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Your own image control and App part 1

TaggedCoding, VB, Imaging

Originally published December 2002 on using VB7.0/2002. Updated for VB7.1 February 2005

Links for compiled demo versions, all required resources and source code are included at the end of this article.

Plus, get the complete eBook in Adobe Acrobat 7 format ... all here.


1) The spec

Let's imagine we're in an end user planning session, at the point where all of the company gossip is over and the brown dribbles have dried down the sides of the cold coffee cups. The five real minutes of work in that hour and a half meeting boiled down to the following functional spec:

  1. We need to have a program that lets us load various image files including JPEGs, BMPs, PNGs, GIFs and "Faxes" ("faxes" are always thrown in when we're not listening closely)
  2. We need to be able to rotate the images.
  3. We need to be able to zoom in and out of the images.
  4. We need to be able to select parts of an image and save just the selection as a new image ("crop").
  5. We need to save the rotated/cropped image out to a new image file with various file type options.
  6. We need it done two weeks ago or the company will go under and we'll have to move to India to beg for coins from the only people left in the world doing real tech work.


If you'd been down this road with VB6 or earlier then there's a very good chance you ended up having to explain to your company that VB couldn't do the do with complete stability in the time allotted. Saving to different image formats and dealing with multipage Fax tiffs were simply out of reach. And, knowing it wasn't a reflection on you but feeling it was anyway, you surrendered to recommending the purchase of a stupidly expensive 3rd party widget library that made you feel like a hack scripter, never really gave exactly what the users wanted and was made as a one-size-fits-all solution complete with its own mini-GUI that always screamed "I don't belong in this application!"

Some readers will say that they did get hit most of the spec using VB, thanks to the excellent information in the VB3 and VB4 "Power Toolkit" books by Richard Mansfield and Evangelos Petroutsos and with Rod Stephens' "Visual Basic Graphics Programming" and "Advanced Visual Basic Graphics Programming". I loved those books too, I got a lot out of them and out of respect they will always have a home on my bookshelf, but the gutsy parts that offered real useable speed were done with what few graphics API calls VBClassic could work with so calling the result a stable and complete "Visual Basic solution" is a stretch. Gotta face it, "DeviceContext", "GlobalAlloc" and "RTLMoveMemory" are not exactly found in the same Keyword list as "MsgBox", "ElseIf" and "Dim".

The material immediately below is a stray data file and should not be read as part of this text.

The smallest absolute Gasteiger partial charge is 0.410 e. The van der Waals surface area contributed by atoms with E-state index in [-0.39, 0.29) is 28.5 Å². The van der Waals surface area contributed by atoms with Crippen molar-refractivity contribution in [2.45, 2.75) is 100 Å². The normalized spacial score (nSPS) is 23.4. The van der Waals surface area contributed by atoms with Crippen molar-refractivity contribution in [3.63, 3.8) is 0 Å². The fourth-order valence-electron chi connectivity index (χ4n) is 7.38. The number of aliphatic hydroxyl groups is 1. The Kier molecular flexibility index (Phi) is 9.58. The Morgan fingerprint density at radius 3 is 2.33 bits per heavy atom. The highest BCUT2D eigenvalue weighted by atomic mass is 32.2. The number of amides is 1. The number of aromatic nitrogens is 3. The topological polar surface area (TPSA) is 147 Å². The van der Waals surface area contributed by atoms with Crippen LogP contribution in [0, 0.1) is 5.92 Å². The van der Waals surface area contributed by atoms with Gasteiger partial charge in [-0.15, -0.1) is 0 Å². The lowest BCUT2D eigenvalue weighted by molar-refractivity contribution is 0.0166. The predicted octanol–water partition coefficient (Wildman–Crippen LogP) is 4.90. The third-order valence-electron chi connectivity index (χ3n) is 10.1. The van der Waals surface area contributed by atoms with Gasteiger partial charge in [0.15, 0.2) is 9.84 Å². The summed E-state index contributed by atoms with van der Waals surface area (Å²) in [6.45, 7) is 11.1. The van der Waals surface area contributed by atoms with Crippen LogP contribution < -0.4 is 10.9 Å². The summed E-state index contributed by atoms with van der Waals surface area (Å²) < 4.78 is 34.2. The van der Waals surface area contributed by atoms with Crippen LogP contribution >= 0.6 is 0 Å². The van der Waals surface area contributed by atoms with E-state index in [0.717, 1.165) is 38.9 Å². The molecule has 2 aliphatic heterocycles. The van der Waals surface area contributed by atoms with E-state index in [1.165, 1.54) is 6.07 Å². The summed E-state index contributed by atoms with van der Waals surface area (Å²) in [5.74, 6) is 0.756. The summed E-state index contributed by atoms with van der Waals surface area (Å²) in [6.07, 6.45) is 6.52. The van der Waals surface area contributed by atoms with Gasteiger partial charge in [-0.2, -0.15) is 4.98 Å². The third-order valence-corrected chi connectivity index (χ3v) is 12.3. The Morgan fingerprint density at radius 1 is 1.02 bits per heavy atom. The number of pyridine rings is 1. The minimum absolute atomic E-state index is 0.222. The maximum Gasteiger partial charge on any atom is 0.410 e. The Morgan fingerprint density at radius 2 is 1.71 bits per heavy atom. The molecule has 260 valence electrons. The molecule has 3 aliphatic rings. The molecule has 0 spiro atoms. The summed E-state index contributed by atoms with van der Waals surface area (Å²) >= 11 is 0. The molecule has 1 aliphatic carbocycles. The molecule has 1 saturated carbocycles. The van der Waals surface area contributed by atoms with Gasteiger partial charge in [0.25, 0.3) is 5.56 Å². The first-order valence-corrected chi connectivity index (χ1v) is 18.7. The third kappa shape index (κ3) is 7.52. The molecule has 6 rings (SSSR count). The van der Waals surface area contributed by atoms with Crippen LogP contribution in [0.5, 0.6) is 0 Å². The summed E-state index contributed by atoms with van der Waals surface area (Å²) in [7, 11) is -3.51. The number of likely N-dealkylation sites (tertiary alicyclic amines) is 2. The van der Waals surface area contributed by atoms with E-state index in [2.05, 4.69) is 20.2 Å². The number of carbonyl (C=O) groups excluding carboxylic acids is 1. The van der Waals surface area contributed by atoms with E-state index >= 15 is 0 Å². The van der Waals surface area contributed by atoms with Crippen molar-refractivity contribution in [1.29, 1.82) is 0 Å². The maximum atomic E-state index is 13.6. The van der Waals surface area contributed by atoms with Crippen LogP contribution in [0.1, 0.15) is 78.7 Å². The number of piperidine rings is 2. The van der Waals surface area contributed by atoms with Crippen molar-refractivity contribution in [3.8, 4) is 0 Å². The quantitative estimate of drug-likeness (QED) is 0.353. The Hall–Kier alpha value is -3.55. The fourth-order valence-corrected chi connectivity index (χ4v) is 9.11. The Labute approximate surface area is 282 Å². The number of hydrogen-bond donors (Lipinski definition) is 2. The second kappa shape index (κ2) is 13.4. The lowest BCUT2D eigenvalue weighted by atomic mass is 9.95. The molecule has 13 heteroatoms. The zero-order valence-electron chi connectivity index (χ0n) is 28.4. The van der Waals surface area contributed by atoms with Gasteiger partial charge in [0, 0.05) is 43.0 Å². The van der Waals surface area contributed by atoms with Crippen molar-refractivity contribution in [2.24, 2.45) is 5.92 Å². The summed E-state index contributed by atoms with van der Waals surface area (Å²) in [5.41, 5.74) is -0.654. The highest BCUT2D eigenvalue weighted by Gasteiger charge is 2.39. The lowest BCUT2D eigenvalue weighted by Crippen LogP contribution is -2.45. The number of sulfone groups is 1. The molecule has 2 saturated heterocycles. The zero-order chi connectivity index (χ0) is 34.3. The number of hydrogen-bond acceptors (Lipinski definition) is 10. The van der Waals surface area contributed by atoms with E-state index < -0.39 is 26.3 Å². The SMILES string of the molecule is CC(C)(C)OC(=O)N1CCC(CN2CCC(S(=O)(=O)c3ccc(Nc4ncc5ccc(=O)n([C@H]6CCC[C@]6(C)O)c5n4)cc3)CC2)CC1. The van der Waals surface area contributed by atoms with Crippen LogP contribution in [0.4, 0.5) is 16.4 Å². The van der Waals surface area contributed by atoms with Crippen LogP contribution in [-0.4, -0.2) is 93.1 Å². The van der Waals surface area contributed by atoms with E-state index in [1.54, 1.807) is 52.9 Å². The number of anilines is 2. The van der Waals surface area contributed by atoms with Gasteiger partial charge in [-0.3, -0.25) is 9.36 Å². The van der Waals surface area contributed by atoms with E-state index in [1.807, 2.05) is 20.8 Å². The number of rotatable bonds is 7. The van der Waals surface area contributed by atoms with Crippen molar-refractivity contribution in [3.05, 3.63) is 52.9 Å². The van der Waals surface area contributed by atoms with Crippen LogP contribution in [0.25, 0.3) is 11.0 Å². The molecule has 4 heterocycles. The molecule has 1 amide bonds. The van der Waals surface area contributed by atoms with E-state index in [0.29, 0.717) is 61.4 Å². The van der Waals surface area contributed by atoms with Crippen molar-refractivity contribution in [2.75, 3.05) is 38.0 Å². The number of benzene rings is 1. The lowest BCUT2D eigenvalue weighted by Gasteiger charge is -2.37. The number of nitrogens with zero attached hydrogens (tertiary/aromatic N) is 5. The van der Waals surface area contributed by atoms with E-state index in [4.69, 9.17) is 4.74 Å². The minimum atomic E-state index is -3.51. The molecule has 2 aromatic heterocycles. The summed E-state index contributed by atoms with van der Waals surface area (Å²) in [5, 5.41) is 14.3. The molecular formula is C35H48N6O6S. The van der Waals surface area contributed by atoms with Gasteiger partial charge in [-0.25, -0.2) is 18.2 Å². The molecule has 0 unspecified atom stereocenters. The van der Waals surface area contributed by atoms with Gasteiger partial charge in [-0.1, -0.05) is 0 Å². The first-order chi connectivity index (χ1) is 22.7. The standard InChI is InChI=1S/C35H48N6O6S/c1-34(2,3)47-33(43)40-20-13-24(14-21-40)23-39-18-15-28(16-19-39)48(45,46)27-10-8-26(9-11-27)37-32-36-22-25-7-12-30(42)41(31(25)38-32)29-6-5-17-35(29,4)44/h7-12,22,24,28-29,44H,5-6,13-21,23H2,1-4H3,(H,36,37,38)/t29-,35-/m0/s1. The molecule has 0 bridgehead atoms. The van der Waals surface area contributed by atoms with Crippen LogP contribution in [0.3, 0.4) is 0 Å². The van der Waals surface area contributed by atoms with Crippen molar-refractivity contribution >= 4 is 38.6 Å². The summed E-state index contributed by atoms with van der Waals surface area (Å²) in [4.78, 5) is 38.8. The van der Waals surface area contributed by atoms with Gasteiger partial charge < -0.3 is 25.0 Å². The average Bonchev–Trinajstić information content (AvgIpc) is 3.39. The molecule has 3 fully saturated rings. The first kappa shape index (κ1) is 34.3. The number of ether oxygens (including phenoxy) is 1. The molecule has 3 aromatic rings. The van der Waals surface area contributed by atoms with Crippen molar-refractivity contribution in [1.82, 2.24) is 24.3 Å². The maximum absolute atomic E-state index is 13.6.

But things have changed for Visual Basic. Now, thanks to the latest VB runtime (which we so generously let other managed languages share) a whole lot of real imaging work is possible without having to spaghetti our OOP with the illogical and the arcane. For once Microsoft adding a little plus sign to a technology name didn't mean another step deeper into nerddom.

GDI+ through System.Drawing is one of the best reasons I can think of for a VB6 person to move up to the latest version of Visual Basic, and if you've never had the pleasure then this article is for you. We're going to hit that spec and then some, using a mix of GDI+ and down-home VB RADness.

It's for images, so what's it look like?

Before we fire up the IDE, let's give our heads a visible goal. We know what the deliverable is supposed to do, but for an app that is all about visuals and user interaction it helps to have a vision of what we'll be putting in the hands of those users.

Going back to the spec, "We need to load images..." pretty much says "Pictureboxes" and " just the selection as a new image" implies to the experienced developer that the users will be happiest if they can see the original image and the results of their crops and rotations at the same time rather than just seeing the source image and having to save the crops to files that need to be opened for verification.

Something along the lines of this should fit the bill...

(If you like, you can give the final app and control a try to see where we're going. Get the tiny zip here.)

We've got pictureboxes acting as viewports on the right for the source and the left for the result. If the images are zoomed in on far enough so that the picture is bigger than the viewport area then scrollbars should automatically appear allowing the user to move around the rest of the image and the scrollbars should disappear if the image is smaller than the picturebox area.

So the user can get a good look at either version the viewports should be separated by a moveable splitter (again the scrollbars need to adjust for the size).

Above both pictureboxes are a row of buttons for rotations and zooms. The source viewport needs a FileOpen button and the result viewport needs a Save button.

'Sounds easy enough. 'Also sounds like something that could be reused.

The architecture

Here's where a developer's experience kicks in. The users asked for a "program" which is their way of saying that they need a monolithic one-off tool, they only know that they have a current need and it's not their job to worry over the lines you have to type or to see beyond their department at all the other users in the organization. These particular folks however aren't your only customers so you have to look wider and consider if any new project could possibly have uses elsewhere.